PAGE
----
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Medical Why does Von Gierke's disease give hypertriglyceridemia?

  1. May 2, 2010 #1
    Hello guys,

    This is what wiki says,

    Now why do they say it is amplified by chronically low insulin levels. Hormone sensitive lipase which breaks down Triglycerides is inhibited by insulin. Lipoprotein lipase which breaks down Triglycerides is activated by insulin. Since insulin level is low in this case, how does low insulin levels increase TG level, it should decrease it right.

    The only way I could see TG increasing is excess Acetyl CoA turned TG. Your help would be much appreciated. Thanks :smile:
  2. jcsd
  3. May 2, 2010 #2


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    Why are you using wikipedia?? The quote says
    What? This is not correct in two ways: 1) during fasting you get an increased conversion of fatty acides into ketones, 2) ketones are not converted into glucose.

    To answer your question, insulin inhibits the lipase that hydrolyzes triglycerides and thus inhibits release of fatty acids. In low insulin conditions you would have increased breakdown of fat and thus more free fatty acids.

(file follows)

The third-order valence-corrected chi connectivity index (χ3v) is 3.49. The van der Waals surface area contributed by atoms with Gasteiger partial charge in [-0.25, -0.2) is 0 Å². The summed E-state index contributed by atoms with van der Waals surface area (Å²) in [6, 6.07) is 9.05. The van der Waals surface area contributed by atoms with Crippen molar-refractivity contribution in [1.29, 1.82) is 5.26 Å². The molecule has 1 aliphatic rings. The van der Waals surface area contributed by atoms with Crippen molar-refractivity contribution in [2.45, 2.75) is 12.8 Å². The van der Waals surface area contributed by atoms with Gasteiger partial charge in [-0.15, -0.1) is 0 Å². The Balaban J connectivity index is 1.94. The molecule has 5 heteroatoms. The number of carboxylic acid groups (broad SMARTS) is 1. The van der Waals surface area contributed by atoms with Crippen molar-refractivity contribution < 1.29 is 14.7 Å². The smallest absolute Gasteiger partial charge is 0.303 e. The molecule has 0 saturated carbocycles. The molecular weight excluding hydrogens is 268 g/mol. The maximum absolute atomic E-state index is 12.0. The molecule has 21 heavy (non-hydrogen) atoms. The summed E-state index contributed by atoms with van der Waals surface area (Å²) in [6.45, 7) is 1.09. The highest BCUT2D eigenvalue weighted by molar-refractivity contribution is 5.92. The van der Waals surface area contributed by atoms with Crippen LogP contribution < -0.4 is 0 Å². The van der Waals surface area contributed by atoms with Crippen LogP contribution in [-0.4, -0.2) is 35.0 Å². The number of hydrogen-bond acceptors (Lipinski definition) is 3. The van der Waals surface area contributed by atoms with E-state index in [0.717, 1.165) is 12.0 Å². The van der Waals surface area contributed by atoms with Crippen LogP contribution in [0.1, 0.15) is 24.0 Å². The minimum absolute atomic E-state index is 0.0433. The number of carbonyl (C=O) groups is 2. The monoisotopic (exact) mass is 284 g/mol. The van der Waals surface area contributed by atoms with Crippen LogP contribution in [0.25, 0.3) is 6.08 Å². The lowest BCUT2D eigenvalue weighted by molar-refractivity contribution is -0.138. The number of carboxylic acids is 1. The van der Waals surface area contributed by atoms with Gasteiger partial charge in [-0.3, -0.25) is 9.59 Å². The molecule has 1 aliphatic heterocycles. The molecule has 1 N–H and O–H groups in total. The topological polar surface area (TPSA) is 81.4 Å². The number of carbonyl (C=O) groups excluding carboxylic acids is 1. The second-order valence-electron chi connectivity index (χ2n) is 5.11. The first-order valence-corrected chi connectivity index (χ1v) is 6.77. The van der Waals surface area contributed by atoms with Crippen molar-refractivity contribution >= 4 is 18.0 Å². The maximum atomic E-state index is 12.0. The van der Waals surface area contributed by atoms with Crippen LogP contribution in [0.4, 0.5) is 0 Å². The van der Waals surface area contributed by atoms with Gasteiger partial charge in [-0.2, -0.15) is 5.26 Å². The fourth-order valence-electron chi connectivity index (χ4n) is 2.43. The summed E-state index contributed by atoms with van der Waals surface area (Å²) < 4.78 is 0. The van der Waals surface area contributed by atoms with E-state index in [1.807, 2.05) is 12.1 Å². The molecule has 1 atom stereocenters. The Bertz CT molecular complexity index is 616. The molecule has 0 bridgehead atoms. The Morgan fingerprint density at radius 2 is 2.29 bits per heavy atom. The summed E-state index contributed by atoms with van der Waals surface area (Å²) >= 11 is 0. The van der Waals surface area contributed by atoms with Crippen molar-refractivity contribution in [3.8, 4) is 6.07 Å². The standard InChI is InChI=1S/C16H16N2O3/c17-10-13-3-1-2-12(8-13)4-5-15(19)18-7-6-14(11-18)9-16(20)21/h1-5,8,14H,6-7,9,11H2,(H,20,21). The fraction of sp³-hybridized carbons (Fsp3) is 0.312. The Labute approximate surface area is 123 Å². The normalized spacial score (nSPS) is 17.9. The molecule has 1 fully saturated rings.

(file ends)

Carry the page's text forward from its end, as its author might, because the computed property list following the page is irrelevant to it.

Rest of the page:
4. May 2, 2010 #3
    Hey thanks a lot for the help Monique :smile: Yes you are correct, however I'm still little bit confused with your last point. If there are more free fatty acid why do the call it hypertriglyceridemia, I mean if there is increased fat breakdown TG concentration must go down.
  5. May 2, 2010 #4


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    You are right, this is what's found on PubMed:
    There may be other reasons why there are increased levels of triglycerides, I'm sure there is a review paper on PubMed that will give an exact explanation :smile:
  6. Jul 13, 2011 #5
    I think what was being implied by hypoinsulinemia causing the hypertriglyceridemia was, as originally suggested, insulin's effect on lipoprotein lipase. Lipoprotein lipase is required for the breakdown of triglycerides from VLDL in order to remove those triglycerides from the blood into the adipose tissue. Lipoprotein lipase is stimulated by insulin, so therefore in low insulin states triglycerides are not being cleared from the blood resulting in hypertriglyceridemia. This at least makes sense to me - I'm happy to be corrected though.

    Also there is an element of glucose production from triglyceride breakdown and this achieved by converting the freed glycerol into DHAP and from there into glucose. Apparently it is quite a significant portion of the glucose production in a fasting state. I think the wikipedia quote was poorly worded.
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